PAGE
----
But, as a profession, we have so much to offer. Optimism is infectious, and let us embolden those still stuck in miserable jobs to seek out the joy in teaching that we know is out there.

Happy new (academic) year!

About the Author

Dr Emma Kell has 20 years experience as a teacher and is Head of English with senior leadership experience at a school in North London.
She is also a former Head of MFL. She writes extensively on school leadership and the pressures of teaching, and has recently completed a doctorate on teacher well-being and work-life balance.

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How to Survive in Teaching:

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Drawing on years of research and first-hand experience, How to Survive in Teaching offers support, advice and practical suggestions to help you and your colleagues stay flourishing, positive and most importantly, stay teaching!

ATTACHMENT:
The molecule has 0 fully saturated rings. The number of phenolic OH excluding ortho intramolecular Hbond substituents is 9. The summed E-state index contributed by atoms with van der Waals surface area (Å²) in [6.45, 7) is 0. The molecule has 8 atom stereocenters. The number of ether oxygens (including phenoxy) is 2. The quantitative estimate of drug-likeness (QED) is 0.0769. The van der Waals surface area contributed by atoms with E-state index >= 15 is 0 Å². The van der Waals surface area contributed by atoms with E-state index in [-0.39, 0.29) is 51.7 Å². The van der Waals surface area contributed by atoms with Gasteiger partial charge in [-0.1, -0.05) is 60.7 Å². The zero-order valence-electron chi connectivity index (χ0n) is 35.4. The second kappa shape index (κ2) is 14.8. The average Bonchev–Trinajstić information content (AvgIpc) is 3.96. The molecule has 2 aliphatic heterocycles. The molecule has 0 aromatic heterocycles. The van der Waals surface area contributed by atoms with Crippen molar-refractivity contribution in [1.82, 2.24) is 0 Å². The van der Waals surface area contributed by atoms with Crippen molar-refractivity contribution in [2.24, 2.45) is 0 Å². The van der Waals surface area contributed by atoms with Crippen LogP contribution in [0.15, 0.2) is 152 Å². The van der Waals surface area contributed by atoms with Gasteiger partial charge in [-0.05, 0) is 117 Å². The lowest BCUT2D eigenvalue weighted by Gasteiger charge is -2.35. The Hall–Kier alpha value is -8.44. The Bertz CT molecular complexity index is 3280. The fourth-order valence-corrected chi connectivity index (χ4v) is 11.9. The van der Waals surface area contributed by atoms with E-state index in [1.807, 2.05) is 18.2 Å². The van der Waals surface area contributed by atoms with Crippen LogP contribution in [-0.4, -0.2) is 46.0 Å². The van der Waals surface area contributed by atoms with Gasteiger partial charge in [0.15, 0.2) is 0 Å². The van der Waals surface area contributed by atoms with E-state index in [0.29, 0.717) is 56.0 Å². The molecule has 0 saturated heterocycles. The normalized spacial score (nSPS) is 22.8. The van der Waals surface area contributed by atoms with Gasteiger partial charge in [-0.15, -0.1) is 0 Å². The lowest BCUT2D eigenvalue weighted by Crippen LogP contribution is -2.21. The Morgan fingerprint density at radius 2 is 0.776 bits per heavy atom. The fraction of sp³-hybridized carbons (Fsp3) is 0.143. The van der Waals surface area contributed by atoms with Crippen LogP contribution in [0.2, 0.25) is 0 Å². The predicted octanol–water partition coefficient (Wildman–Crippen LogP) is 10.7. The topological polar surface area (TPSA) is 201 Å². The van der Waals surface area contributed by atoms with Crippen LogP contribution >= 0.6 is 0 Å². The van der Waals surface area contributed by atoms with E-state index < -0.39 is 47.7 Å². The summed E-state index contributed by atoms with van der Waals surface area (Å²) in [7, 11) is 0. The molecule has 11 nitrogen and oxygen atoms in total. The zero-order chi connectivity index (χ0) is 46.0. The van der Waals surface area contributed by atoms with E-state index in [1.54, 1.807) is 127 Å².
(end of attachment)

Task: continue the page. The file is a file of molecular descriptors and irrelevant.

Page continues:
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Emma's passion for teaching and teacher wellbeing shines out from every page in this gem of a book. The combination of informed analysis and practical advice, rooted in research and experience, make it invaluable.” – Sam Collins, Teacher and Founder of Schoolwell, @samschoolstuff

“Sprung from Emma's love affair with teaching, How to Survive in Teaching is a compassionate plea for teachers to take care of themselves. Emma rightly reminds teachers that even if the profession is a vocation, teaching is also a job and must be treated as such.” – Loic Menzies, Director of Education and Youth 'Think and Action-Tank', @LKMco